Ahmad, Mohammed, and their sister Huda were all killed along with their families. So far, 30 bodies have been pulled from the rubble. The list of my lost beloveds grows unbearably long. My past is being systematically erased by this war.

Today is my daughter Yaffa’s birthday. I didn’t meet my promise to make it back in time to celebrate it with her in Ramallah. I miss Yaffa so much. I miss her smile. I miss her hugs.

I phone her before she sets out for school. Her voice sounds happy. I tell her how sorry I am, and that for her next birthday we will throw a huge party. It hurts when you feel incapable of making your child happy. When we first started talking about this birthday, my plan was that we’d all come to Gaza and have a big party with her aunt Huda and her cousins, Wissam and Widdad. Now there is no Aunt Huda, there is no Gaza even.

“Happy birthday, Yaffa,” I say. “I saw what you wrote on Facebook,” she replies. I wrote: I miss Yaffa. Who doesn’t miss Yaffa? Either the girl or her namesake, the city, Jaffa, that my whole family was displaced from. But today, it’s the girl.

Sunday, December 24

An old Bedouin woman entered the Red Crescent office yesterday, asking for aid. “If nothing else, give me a blanket to cover my body with at night,” she wailed.

Every day I hear stories like these. A young man came in soon after, asking for Pampers for his newborn child. “I do not have anything for my baby,” he cried. “Even my wife isn’t getting enough to eat so now she’s unable to produce milk.” No one knew what to say.

I go to visit my great-aunt Nour in her tent. “Does this all remind you of your life in the tent after the Nakba?” I ask her. She replies by telling me some stories from those days. I think of her life, a history sandwiched between two displacements. Her childhood in one tent. Her 80s in another. She told me, “Listen, I never liked my tent. No one likes their tent. Line it with the finest rugs, and best furniture, and they’ll still hate it.”

I thought of Baba Noel and the Christian Palestinians in Gaza. Baba Noel will not visit Gaza this year. He wouldn’t risk it. He’d be shot in the head the moment he landed.

Monday, December 25

Last night, a massacre was committed by air strikes on Maghazi Refugee Camp resulting in the death of 75 people. Another “ring of fire” rained down on Bureij Camp. The total death toll over both attacks was 95. The images of children torn to pieces while lying in their beds, the videos of the survivors screaming fill up our phones. No one can explain why kids should be killed asleep in their beds. Nothing can protect us from the barbarity of this genocide.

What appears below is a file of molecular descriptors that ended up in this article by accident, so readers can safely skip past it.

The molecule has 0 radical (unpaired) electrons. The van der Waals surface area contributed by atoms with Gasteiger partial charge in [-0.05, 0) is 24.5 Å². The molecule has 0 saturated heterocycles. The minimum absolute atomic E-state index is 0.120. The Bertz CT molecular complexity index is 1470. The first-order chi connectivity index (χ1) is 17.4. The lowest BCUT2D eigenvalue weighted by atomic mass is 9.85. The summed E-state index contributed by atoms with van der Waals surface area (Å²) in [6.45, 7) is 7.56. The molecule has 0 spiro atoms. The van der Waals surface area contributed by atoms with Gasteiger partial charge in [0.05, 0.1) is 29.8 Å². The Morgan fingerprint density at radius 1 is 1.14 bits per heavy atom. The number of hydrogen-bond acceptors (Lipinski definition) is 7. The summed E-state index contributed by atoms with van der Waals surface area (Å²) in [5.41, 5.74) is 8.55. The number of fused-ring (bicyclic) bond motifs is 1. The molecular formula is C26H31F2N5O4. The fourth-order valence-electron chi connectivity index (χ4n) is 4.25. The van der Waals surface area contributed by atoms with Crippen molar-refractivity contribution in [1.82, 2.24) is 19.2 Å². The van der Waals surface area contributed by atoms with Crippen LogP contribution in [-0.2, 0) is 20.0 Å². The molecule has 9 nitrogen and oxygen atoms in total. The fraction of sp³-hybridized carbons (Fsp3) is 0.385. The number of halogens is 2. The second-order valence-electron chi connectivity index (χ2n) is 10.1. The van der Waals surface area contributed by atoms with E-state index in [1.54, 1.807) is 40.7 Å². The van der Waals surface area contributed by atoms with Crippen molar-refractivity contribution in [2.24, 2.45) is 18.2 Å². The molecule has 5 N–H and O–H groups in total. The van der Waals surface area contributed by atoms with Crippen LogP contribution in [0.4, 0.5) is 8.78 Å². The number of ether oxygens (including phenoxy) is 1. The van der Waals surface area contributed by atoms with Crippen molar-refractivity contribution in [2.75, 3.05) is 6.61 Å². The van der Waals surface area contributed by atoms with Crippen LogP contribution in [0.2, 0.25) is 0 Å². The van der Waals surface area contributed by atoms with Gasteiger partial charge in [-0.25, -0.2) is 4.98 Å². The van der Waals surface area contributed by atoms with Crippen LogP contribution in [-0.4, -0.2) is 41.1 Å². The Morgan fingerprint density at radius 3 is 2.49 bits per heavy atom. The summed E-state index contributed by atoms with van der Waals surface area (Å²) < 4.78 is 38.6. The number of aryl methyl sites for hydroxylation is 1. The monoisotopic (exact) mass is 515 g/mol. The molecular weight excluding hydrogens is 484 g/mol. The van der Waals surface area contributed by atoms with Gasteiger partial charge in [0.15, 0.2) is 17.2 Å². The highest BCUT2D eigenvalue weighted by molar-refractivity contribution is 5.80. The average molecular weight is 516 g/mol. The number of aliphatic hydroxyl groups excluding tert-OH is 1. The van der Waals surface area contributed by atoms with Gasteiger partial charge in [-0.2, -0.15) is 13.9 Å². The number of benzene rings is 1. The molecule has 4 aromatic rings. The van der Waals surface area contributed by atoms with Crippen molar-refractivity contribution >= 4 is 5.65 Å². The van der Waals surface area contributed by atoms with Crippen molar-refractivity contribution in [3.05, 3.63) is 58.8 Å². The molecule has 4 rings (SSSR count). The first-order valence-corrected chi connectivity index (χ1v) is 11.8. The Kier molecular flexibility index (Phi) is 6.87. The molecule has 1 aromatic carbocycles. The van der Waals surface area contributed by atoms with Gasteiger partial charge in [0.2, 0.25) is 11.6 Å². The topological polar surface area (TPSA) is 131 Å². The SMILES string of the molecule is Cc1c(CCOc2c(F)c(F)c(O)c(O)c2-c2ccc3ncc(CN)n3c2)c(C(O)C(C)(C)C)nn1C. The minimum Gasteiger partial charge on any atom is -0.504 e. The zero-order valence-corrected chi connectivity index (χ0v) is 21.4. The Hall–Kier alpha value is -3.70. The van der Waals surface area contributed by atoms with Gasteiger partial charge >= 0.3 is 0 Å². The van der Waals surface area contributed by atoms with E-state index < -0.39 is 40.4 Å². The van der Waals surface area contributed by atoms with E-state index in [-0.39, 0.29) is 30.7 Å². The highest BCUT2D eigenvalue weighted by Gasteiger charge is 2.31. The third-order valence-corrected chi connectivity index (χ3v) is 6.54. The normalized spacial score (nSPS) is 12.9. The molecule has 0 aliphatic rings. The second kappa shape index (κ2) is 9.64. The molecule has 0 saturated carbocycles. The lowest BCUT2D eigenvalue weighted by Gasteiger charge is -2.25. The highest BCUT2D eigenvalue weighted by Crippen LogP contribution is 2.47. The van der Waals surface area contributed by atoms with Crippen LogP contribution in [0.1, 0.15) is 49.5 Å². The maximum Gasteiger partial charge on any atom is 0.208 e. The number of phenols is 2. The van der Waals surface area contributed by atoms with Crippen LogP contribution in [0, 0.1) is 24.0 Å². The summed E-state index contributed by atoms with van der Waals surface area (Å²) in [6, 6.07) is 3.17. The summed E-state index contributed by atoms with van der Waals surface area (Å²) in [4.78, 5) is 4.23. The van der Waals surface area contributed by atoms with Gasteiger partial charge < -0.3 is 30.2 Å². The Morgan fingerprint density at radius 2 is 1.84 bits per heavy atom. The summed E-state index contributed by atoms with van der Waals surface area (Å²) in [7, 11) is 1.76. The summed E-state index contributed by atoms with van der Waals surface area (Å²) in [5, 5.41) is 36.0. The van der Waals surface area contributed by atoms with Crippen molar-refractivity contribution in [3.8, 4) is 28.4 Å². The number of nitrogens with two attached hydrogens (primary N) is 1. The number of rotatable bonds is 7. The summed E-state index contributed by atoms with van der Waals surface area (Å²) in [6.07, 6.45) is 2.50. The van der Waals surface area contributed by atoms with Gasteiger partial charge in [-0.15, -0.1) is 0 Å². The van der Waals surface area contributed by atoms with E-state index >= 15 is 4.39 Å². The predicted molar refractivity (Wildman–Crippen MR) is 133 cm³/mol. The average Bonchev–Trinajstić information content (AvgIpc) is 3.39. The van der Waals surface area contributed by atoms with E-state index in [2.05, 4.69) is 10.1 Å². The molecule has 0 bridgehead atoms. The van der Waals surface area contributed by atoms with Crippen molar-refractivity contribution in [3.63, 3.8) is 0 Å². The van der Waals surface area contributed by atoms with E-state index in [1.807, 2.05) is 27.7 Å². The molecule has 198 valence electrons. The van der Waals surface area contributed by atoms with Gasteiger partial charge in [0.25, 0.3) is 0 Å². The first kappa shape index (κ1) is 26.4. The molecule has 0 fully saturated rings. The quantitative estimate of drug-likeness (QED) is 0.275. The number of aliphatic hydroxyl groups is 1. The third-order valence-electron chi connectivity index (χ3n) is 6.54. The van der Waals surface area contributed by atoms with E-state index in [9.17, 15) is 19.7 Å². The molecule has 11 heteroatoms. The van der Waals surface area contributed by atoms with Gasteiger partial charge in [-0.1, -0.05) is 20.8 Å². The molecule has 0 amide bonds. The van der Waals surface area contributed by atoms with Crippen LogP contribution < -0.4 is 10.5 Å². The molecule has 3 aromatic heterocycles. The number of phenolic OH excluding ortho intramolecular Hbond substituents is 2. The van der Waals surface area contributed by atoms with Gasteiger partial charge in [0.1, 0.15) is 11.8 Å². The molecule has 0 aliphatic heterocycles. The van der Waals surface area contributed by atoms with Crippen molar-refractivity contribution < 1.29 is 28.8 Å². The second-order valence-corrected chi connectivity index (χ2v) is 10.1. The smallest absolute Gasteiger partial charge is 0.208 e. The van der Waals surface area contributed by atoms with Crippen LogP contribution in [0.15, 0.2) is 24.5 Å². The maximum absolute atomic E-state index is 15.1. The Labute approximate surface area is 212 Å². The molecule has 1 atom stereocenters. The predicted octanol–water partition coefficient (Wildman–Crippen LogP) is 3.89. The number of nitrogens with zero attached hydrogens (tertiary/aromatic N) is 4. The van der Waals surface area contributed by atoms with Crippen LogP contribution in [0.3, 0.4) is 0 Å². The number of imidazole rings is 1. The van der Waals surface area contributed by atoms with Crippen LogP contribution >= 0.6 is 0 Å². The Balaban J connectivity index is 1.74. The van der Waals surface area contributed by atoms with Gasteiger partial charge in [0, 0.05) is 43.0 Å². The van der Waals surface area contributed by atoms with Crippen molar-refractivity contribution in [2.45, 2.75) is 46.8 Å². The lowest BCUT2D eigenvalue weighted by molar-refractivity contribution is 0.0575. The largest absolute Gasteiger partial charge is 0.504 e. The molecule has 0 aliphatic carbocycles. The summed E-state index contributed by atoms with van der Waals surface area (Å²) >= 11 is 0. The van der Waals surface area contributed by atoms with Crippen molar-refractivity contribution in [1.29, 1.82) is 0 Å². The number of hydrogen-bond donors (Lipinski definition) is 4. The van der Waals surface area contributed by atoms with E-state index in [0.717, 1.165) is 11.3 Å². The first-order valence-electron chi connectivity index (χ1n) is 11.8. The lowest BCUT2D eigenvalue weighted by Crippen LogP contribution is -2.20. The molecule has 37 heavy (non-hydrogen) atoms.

Emad, a relative who stayed in Jabalia and can get a signal from certain areas of the camp, tells me over the phone that he saw my father this morning. “He is OK,” he says. By “OK,” he means still alive. On my way back to the new camp, passing al-Quds Open University, I notice everyone is looking up at the sky. I needed to know what they were looking at. A drone was hovering lower than normal, for once clearly visible. It was playing a loud automated recording, in Arabic, talking about an imminent attack. Presumably it means the street I’m walking on. The irony of surviving all I’ve witnessed for 79 days and then being killed on the 80th suddenly hits me. I quicken my pace.

The list of my lost beloveds grows unbearably long. My past is being systematically erased by this war.

Tuesday, December 26

Maison, the manager of Jaffa Cultural Centre in Khan Younis, asks if I know any children who need clothes. Maison now works on humanitarian aid, and is involved in distributing food and clothes to the displaced. Two weeks ago she cooperated with the ministry on a program for psychological support for the displaced. She and her team started putting on entertainment and kids’ games in the shelter schools, as well as showing films. Now she is busy with different work, receiving aid and food and distributing it to the needy. In times like these, there are priorities. People need food and clothes. They need to be helped in other ways, of course. But more basic needs come first.

I arrive back at the camp with two pieces of wood for my mother-in-law—to put under her mattress, and lift it off the sand a little, so that she doesn’t feel so cold. “Now you have a bed!” I declare. My father-in-law smiles: “This is no bed. This is a throne!” I can see the love in his eyes. For more than 50 years, they’ve been married. They started their lives together in a refugee camp, and now, in their 70s, they’re continuing it. Widdad, my mother-in-law, was born in Al Majdal [now called Askalan] about 14 miles north of Gaza in 1948 and was carried by her mother to a tent before celebrating her first birthday. If her mother were to see her baby girl now, still in a tent, 75 years later… what would she think!

Wednesday, December 27